The first chapter is a stark reminder of America’s job emergency. Between February of 2008 and February of 2010, almost nine million jobs were eliminated, wiping out all the employment growth of the previous decade. According to the US Bureau of Labor Statistics, in May of 2013 the unemployment rate was 7.5%, or around 11.7 million people. The unemployment rate was considerably higher for African-Americans and Hispanics–13.5% and 9.1% respectively–and for young people between 16 and 19 years–24.1%. The total number of unemployed and underemployed–what economists call the U6 unemployment rate,–was 13.8% or 21.5 million people.
The situation in September of 2014 is a bit better. The unemployment rate now stands at 5.9% or 9.3 million, and the U6 rate is 11.8% or 18.6 million. Those numbers are still quite high compared to pre-recession rates. Five years after the U.S. Great Recession is supposed to be over, unemployment and underemployment remain serious problems. And the main reason, according to Mssrs. Deary and Geduldig, is the lack of enough startups to create the new jobs we so badly need.
The book references a study based on U.S. Census Bureau data that shows that between 1980 and 2005, all net new job creation in the U.S. came from young businesses less than five years old. How can this be given that startups and young companies are a relatively small percentage of all U.S. companies?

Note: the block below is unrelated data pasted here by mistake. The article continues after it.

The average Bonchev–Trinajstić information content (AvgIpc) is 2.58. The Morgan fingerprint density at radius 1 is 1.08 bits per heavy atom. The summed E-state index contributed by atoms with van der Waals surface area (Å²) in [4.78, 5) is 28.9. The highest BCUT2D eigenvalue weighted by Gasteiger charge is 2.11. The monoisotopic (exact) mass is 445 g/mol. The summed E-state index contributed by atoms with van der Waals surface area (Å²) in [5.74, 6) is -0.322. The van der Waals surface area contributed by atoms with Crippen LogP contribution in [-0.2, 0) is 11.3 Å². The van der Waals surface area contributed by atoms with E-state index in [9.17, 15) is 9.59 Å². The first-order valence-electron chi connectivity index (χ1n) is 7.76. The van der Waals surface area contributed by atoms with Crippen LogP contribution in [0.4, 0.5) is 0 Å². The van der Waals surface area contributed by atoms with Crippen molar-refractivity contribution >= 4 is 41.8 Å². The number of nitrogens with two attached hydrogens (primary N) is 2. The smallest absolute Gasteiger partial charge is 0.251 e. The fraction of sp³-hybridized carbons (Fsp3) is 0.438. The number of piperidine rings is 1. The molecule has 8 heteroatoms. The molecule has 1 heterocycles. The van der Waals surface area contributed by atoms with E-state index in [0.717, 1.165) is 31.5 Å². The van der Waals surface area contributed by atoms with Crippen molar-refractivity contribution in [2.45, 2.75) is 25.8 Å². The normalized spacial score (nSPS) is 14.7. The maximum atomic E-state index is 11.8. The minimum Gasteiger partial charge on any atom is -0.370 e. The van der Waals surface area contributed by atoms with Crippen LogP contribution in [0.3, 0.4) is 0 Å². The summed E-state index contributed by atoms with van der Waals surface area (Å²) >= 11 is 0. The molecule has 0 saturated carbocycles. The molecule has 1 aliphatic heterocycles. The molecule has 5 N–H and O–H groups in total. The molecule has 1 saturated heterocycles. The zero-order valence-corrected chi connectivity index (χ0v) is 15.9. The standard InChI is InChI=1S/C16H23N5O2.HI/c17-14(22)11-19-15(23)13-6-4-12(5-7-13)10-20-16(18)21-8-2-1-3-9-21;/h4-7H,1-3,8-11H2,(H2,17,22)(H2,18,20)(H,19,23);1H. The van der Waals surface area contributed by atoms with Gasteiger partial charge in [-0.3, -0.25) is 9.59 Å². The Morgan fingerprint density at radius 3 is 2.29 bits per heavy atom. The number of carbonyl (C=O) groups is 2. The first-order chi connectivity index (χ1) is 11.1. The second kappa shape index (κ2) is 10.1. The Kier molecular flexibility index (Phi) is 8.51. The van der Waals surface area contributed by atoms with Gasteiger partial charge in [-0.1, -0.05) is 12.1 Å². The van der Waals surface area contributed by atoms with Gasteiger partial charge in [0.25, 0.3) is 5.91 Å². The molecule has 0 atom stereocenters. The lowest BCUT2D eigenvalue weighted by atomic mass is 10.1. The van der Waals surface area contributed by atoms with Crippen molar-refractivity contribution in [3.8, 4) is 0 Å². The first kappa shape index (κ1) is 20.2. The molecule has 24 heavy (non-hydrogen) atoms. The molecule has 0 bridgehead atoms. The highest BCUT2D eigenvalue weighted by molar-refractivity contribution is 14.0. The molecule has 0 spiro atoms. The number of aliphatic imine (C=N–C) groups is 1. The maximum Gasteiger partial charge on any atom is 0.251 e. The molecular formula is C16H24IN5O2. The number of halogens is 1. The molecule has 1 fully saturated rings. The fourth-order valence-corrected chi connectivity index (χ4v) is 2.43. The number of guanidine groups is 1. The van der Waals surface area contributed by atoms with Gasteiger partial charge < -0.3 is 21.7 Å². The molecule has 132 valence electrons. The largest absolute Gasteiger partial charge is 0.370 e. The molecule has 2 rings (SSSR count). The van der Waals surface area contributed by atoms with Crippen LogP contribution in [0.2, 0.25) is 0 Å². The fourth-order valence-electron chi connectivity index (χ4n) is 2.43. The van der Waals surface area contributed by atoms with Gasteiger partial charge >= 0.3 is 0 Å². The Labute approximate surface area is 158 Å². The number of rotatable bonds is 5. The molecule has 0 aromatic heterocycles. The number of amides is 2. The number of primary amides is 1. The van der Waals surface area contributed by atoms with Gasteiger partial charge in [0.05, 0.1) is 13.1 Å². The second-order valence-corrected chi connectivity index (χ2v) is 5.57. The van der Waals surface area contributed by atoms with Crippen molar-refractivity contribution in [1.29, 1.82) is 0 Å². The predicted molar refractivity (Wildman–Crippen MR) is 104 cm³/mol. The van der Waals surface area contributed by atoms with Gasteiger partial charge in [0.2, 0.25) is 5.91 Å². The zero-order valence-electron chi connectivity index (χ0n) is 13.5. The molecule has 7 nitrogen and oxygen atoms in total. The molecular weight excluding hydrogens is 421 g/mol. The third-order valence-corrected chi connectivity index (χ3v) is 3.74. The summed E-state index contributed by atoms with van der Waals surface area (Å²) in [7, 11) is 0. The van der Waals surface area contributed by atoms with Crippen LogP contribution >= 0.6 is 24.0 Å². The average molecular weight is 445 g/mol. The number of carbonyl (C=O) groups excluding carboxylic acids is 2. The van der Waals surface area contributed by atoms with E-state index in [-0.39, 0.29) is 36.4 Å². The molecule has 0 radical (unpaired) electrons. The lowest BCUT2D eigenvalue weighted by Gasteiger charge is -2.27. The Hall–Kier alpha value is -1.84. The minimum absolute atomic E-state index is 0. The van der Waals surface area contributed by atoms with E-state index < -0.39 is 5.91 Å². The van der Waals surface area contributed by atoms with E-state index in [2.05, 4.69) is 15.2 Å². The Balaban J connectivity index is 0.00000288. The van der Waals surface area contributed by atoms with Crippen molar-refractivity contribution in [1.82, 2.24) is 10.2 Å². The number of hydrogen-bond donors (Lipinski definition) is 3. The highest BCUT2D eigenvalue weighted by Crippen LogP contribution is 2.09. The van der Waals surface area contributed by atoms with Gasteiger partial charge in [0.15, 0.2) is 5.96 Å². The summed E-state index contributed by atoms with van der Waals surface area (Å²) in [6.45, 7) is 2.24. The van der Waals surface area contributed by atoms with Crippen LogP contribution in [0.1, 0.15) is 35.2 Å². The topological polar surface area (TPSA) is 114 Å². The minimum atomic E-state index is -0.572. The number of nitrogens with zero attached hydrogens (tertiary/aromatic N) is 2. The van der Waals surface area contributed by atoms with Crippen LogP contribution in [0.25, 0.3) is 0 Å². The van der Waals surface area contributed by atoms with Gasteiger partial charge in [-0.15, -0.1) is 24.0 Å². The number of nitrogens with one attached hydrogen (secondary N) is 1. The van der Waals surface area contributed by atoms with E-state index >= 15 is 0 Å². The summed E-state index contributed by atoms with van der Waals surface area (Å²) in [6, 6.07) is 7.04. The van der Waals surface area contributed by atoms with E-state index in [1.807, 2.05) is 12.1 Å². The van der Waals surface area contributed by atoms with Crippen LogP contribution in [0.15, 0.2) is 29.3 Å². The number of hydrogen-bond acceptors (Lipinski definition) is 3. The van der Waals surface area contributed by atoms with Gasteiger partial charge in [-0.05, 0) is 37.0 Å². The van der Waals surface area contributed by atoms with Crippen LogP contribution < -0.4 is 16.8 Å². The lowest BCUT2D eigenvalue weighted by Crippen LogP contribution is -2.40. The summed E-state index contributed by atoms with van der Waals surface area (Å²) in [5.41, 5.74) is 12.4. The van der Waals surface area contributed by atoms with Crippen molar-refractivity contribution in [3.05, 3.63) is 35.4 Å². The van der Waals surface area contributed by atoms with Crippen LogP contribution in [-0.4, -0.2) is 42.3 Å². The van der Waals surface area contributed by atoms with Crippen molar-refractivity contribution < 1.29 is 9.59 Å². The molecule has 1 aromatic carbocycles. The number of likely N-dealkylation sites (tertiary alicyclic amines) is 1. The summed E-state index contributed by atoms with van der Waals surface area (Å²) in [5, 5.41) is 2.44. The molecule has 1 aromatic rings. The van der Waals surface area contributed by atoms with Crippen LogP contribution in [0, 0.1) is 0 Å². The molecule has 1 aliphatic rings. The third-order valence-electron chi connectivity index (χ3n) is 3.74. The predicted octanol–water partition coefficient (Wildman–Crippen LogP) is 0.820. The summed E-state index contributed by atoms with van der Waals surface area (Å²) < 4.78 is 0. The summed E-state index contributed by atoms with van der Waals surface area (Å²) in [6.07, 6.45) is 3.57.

The answer lies in the highly dynamic nature of the U.S. labor market. There’s a constant churn of jobs as companies hire and lose large number of employees every month. When the Labor Department reports that 200,000 new jobs were created in a given month, it’s because five million people were hired and 4.8 million left their jobs for one reason or another. “In 2011, for example, 47.5 million separations occurred while 49.6 million Americans took new jobs, for a net gain of about 2.1 million new jobs… Indeed, about a third of the U.S. labor force turns over in a typical year.”
Regardless of age or size, existing companies shed a net combined average of about one million jobs each year, either because the business failed or it’s trying to become more efficient by reducing its headcount. At the same time, new businesses are adding an average of three million net new jobs every year.
Thus, while around 20 million Americans remain unemployed, underemployed or have left the labor force discouraged, “the nation’s job creation engine – new business formation – has been breaking down in recent years.” This is the urgent problem that Mssrs. Dearie and Geduldig went on the road to investigate by conducting roundtables with entrepreneurs in 12 different cities.
What did they learn? First, that just about every startup faces four critical realities:
- “New businesses are extremely fragile” – one third fail by their second year and half by their fifth.
- “The policy needs and priorities of new businesses are unique,” and different from the requirements of existing companies.
- “Policy makers in Washington do not sufficiently understand or appreciate the unique nature, importance, vulnerability and needs of startups,” and as a result the priorities of startups are often overlooked and neglected.